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Cambridge women cracked Nazi codes, precipitating Hitler’s downfall

Cambridge. During the Second World War, dozens of Cambridge girl students worked day and night, in secret, to crack the Nazi codes. His story has just become known almost a century later.

They all came from Newnham College, Cambridge University, which was for women and was founded in 1871 in Cambridge, central England.

During the war, at least 77 girls from this educational center worked in north London, in Bletchley Park, a military installation and mythical place of the war as it was used as a base to decipher the Nazi codes.

It was in that place where the mathematician Alan Turing deciphered the codes of the machine Enigma, used by the Nazis to encode their messages, particularly those of German submarines sailing in the North Atlantic.

According to historians, his work and, in general, that carried out at Bletchley Park, helped precipitate the fall of Adolf Hitler.

The story of these women has come to light thanks to the research, begun five years ago, by Sally Waugh, a former student and professor at this university, who is 69 years old.

Waugh wanted to highlight the role of women in that period, often ignored in history books.

No one has ever been able to thank themexplains Waugh to Afp.

I also didn’t know that people from Newnham had worked at Bletchleyhe points out.

But one day she found an article that mentioned the name of an old friend, Jane Monroe, who died in 2005.

When Jane, a mathematician from Newnham, was asked what she had done during the war, “she said, ‘Oh, I made tea,’” Waugh recalls.

She was actually a code breaker. She was a friend of mine, but she never told me.adds the author of the research.

By remaining silent about this part of his life, Monroe was only keeping his word, as he had promised not to expose these operations in the name of the Official Secrets Law.

The article mentioned the names of three other women, whom Waugh found in university archives.

So I thought that besides those four there could be more, Add. In fact, he found around 20 others, which rose to almost 80 after sharing his information with Bletchley Park.

The only one whose name has gone down in history has been the mathematician Joan Clarke, who was recruited in 1940 and worked with Turing, with whom she had a brief romantic relationship.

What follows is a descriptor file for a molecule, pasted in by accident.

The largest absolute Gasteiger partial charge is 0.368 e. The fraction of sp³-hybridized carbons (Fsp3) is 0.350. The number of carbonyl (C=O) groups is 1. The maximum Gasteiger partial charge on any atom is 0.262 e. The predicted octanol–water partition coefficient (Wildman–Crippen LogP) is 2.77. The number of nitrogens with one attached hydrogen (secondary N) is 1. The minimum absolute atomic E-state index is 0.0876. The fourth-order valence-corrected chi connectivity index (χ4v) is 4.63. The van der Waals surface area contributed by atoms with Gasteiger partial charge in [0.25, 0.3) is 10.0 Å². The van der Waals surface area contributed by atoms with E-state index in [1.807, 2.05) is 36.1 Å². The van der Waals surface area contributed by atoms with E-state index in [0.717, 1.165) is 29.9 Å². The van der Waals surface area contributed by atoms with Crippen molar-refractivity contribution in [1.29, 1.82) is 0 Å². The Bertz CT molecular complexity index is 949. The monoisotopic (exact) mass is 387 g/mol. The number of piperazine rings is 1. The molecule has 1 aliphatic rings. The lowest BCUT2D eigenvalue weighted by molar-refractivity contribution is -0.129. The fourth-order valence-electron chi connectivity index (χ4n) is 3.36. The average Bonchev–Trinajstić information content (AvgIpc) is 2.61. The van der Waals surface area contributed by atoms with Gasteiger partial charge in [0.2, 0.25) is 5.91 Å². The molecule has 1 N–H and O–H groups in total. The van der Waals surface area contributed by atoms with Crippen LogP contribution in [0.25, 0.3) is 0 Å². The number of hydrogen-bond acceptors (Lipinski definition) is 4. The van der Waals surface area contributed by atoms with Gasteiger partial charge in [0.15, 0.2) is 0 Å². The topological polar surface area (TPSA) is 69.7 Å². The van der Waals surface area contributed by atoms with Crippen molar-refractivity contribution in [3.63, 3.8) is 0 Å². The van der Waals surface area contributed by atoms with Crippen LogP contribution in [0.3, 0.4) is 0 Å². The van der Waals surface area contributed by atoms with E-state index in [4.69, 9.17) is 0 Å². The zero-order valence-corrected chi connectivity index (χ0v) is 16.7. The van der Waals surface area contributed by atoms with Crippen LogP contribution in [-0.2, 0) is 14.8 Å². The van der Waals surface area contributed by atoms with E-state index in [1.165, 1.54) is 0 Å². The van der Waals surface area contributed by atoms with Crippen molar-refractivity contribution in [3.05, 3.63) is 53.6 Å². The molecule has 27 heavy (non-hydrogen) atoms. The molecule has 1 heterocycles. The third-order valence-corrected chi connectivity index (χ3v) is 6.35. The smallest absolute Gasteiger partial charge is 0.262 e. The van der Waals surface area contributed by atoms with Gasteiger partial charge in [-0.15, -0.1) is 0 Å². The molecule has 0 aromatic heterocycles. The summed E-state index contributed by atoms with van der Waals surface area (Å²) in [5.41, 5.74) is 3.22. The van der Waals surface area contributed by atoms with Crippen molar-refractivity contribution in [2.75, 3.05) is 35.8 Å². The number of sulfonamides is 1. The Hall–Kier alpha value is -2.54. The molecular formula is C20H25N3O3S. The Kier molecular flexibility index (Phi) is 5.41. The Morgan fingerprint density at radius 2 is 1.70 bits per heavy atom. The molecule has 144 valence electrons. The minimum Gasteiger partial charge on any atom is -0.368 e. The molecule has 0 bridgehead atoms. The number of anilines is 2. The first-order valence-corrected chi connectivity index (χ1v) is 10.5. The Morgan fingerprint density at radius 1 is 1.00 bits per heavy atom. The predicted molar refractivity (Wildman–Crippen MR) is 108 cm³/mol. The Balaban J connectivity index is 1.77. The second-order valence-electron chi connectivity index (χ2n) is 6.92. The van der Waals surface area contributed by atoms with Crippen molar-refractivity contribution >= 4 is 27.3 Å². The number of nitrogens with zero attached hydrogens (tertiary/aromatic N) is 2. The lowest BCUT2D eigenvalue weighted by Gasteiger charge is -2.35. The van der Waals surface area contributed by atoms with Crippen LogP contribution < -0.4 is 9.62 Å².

Clarke was deputy director of her unit and after the war continued to work in the intelligence services.

On the list is another mathematician, Violet Cane, particularly gifted in statistics, who worked for the naval section at Bletchley Park between 1942 and 1945.

Another significant character is Elizabeth Langstaff, who mastered the German language and had to decipher texts from raw messages, interpreting abbreviations and analyzing the results for months.

At the end of 2023, the Newnham researcher found a letter dated January 28, 1939 in which the principal of the university confirmed Bletchley Park that the faculty will be able to provide at least six girl students proficient in modern languages ​​to work in the Ministry of Foreign Affairs in case of emergency.

Work in key areas

Newnham eventually sent mathematicians, linguists, historians and even archaeologists to Bletchley Park.

Newnham women were represented in most key areas of worksays Jonathan Byrne, manager of Bletchley Park Trust.

Many of these women were in service on June 6, 1944during the Normandy landings, he maintains.

His work contributed to the planning of the liberation by the Alliescontinues the manager of Bletchley Park Trust, without giving details.

That morning, in response to the landing of Allied soldiers, German coded signal traffic in France increased considerably, making it a busy day at Bletchley Park, he notes.

But they didn’t know it. By listening to the radio they understood the meaning of the messages they decipheredconcludes Byrne.

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– 2024-04-25 06:58:56

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